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This is a video by Ballet Austin about an audience survey they recently did, in order to craft a better plan to get people in the theater and seeing a wider variety of work.  I thought I'd post it here because the ideas apply to many communities and companies.


What do you think about their analysis?  How does it apply to the rep in your home company?  Are they missing something?  Did they put their finger on something that you didn't consider?

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Hi Sandik

I happened to stumble upon this today. This video is actually done by the Wallace Foundation. Ballet Austin is the recipient of a Wallace Foundation research grant. Wallace conducted these interviews pretty early on in the process, it should be interesting to see where the study leads.

"Building Audiences for Sustainability"


Cheers! 🤓

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Thanks for passing this along -- I knew that my local company (Pacific Northwest Ballet) had some Wallace program money, but I haven't really followed up on the project and its progress.  I see here though that both Ballet Austin and PNB are on their second round of grants (at least), so it looks like I've got some homework to do!


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This article about "evidence-based marketing" and ticket pricing at the Royal Opera House popped up in my Twitter feed. There's a lot here that's interesting, but this point is particularly sensitive, especially to devoted "Fourth Ring" types, of which there are, no doubt, many on this board.

"...the ROH was relying on a small core of extremely frequent customers (though not always very high value in terms of ticket yield or donations) to sell the majority of tickets.

"The ongoing challenge is to realise the full lifetime value of that core market while also ‘opening up’. As Lucy [Sinclair, Director of Media and Audiences] describes, this presents challenging decisions as they seek to spread risk by growing the core audience and generating new audiences: 'We need to accept the difficult reality that making more tickets available to new audiences sometimes means that the frequency of attendance of regular customers might need to reduce.

"'This is an incredibly delicate balance, where we need to increase price just enough to reduce frequency of attendance without reducing income or being exploitative.'"

Also this:

"'Previously, social media was delivering great reach and PR but not converting to sales.' They are now using sophisticated analysis to track posts and put money behind content that gets a good reaction, then automatically ‘throwing good money after good’ – the opposite to what often happens in arts marketing, where spend is usually focused on difficult-to-sell inventory.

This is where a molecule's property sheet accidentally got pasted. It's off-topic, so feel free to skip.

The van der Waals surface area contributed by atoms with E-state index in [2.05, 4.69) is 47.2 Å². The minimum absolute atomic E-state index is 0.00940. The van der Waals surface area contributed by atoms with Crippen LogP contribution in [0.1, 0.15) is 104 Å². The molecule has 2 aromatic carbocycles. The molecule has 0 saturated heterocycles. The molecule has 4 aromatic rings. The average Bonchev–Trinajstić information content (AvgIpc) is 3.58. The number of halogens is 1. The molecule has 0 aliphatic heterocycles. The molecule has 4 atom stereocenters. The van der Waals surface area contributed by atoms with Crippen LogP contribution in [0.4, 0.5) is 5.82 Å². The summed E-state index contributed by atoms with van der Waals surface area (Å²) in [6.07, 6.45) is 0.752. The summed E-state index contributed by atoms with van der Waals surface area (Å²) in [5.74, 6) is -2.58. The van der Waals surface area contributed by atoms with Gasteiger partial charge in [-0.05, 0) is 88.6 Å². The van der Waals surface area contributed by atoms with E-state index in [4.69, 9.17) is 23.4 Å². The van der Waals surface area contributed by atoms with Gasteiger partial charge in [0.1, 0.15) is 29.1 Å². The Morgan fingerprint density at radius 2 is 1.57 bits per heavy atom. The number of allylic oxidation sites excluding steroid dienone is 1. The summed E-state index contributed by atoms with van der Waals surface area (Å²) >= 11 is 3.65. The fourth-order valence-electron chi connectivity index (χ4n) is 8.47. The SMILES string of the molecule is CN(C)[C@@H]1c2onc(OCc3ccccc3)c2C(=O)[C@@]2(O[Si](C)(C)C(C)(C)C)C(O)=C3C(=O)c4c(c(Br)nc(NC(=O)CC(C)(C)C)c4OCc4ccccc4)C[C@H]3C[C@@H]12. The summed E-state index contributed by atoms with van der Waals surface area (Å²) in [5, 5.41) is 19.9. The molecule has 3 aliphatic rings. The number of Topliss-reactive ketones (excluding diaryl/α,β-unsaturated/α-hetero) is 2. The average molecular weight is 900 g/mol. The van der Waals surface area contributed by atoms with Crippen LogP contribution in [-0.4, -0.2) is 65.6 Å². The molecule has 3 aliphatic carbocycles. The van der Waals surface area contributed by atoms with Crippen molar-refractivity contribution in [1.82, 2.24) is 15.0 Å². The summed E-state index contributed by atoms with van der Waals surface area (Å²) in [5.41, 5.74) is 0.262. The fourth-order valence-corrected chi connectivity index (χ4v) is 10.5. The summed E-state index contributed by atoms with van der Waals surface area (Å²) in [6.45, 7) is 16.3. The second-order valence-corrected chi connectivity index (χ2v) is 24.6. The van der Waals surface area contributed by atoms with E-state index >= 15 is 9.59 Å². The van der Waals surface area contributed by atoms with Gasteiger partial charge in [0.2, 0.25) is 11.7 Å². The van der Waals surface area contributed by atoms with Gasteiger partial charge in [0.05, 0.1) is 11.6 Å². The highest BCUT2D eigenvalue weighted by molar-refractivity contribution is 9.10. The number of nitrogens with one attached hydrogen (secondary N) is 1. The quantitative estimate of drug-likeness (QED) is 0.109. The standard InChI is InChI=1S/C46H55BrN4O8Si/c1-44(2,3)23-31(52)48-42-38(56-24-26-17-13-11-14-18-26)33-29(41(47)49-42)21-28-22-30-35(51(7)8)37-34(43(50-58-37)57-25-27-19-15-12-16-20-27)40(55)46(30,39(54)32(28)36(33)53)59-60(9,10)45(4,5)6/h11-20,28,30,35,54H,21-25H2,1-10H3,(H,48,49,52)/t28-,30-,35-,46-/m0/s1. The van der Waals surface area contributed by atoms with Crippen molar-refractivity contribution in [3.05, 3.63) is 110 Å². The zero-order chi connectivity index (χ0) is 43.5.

"The paid Facebook activity alone is now regularly achieving over 1000% return on investment (ROI). For every pound they spend, they sell £1,000 of tickets, and as a result have been able to substantially reduce the budget dedicated to paid media, while increasing income."

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11 hours ago, volcanohunter said:

we need to increase price just enough to reduce frequency of attendance without reducing income or being exploitative.'"

One of the ways of achieving a reduction in regular attendance has become apparent now that the ROH redevelopment is complete.   The opera house has opened up to the general public with the result that the amphitheatre bar areas have become instantly popular as an upmarket watering hole for the well heeled.  The terrace has stunning views of the London skyline, a popular place for patrons to sit in during intervals, but now you'd be lucky to find a place to sit and the seating area of the inside bar has reduced (tough luck if you happen to have been in a standing place for the performance).   Of course the amphi has the cheapest seats in the house, so presumably the comfort of the less affluent is of little consequence.

The ballet hasn't opened yet, so those that don't do opera have no idea what they are about to experience, but in the  intervals of The Ring my friends and I got the message and left the building in search of refreshment elsewhere only to discover we were far from alone with fellow Wagner fans finding alternative places to perch.  At least the surrounding area is well served by pubs and coffee shops.

Getting away from physical comfort/discomfort, the arrogance of the ROH management is astounding, the claim that they are presenting the best in opera and ballet needs to be challenged as the RB performs far fewer programmes than in the past and the opera commissions such lousy productions they regularly get booed.  For the ballet fans there is little classical dance outside ROH other than the brief London appearances of ENB, but opera fans have other options with ENO, Welsh National (doable if you have a car) and in summer the 'country house' opera seasons, and for us really keen ones cheap flights make continental houses a tempting alternative.   

Of course forcing regular patrons to look elsewhere may be the least of the problems.  Inexplicably they have stopped bag checks on the door at the same time all and sundry are being allowed to come in and make themselves at home.  There is dismay over this policy and it is frankly unwise as places of entertainment have proved prime terrorist targets from Moscow to Paris and to Manchester.

One last observation, for years now the stalls area has been populated by corporate organizations and the empty seats on sell out nights are testimony to the lack of any real interest in the arts for those with tickets, if the ROH is keen to increase this demographic at the expense of a regular enthusiastic audience, what's in it for the artists performing for those just there to be seen?

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